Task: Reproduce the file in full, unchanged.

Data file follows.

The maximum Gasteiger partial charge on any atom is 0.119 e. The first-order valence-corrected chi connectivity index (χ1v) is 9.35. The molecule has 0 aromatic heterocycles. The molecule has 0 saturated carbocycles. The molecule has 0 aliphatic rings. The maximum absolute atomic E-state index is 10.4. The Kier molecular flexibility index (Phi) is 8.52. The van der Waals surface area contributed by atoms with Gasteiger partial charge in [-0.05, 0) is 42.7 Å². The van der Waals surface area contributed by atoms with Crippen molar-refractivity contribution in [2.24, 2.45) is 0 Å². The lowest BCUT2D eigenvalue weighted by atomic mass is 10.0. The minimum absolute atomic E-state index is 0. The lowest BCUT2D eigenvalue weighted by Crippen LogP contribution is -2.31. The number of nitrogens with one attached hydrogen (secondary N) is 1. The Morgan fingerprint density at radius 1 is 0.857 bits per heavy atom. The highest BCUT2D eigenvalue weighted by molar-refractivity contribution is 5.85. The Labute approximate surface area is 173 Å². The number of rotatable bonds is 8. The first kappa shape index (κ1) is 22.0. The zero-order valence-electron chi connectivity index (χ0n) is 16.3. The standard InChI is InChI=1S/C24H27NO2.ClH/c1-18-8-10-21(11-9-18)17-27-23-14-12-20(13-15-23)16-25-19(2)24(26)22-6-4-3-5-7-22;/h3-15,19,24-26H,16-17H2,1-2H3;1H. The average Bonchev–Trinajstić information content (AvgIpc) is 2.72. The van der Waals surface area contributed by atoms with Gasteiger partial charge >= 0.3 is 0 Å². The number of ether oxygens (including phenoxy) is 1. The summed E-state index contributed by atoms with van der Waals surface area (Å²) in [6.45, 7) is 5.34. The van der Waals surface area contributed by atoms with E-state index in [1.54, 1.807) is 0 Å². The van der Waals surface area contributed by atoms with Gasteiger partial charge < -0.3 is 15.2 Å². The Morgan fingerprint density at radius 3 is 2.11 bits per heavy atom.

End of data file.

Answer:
The maximum Gasteiger partial charge on any atom is 0.119 e. The first-order valence-corrected chi connectivity index (χ1v) is 9.35. The molecule has 0 aromatic heterocycles. The molecule has 0 saturated carbocycles. The molecule has 0 aliphatic rings. The maximum absolute atomic E-state index is 10.4. The Kier molecular flexibility index (Phi) is 8.52. The van der Waals surface area contributed by atoms with Gasteiger partial charge in [-0.05, 0) is 42.7 Å². The van der Waals surface area contributed by atoms with Crippen molar-refractivity contribution in [2.24, 2.45) is 0 Å². The lowest BCUT2D eigenvalue weighted by atomic mass is 10.0. The minimum absolute atomic E-state index is 0. The lowest BCUT2D eigenvalue weighted by Crippen LogP contribution is -2.31. The number of nitrogens with one attached hydrogen (secondary N) is 1. The Morgan fingerprint density at radius 1 is 0.857 bits per heavy atom. The highest BCUT2D eigenvalue weighted by molar-refractivity contribution is 5.85. The Labute approximate surface area is 173 Å². The number of rotatable bonds is 8. The first kappa shape index (κ1) is 22.0. The zero-order valence-electron chi connectivity index (χ0n) is 16.3. The standard InChI is InChI=1S/C24H27NO2.ClH/c1-18-8-10-21(11-9-18)17-27-23-14-12-20(13-15-23)16-25-19(2)24(26)22-6-4-3-5-7-22;/h3-15,19,24-26H,16-17H2,1-2H3;1H. The average Bonchev–Trinajstić information content (AvgIpc) is 2.72. The van der Waals surface area contributed by atoms with Gasteiger partial charge >= 0.3 is 0 Å². The number of ether oxygens (including phenoxy) is 1. The summed E-state index contributed by atoms with van der Waals surface area (Å²) in [6.45, 7) is 5.34. The van der Waals surface area contributed by atoms with E-state index in [1.54, 1.807) is 0 Å². The van der Waals surface area contributed by atoms with Gasteiger partial charge < -0.3 is 15.2 Å². The Morgan fingerprint density at radius 3 is 2.11 bits per heavy atom.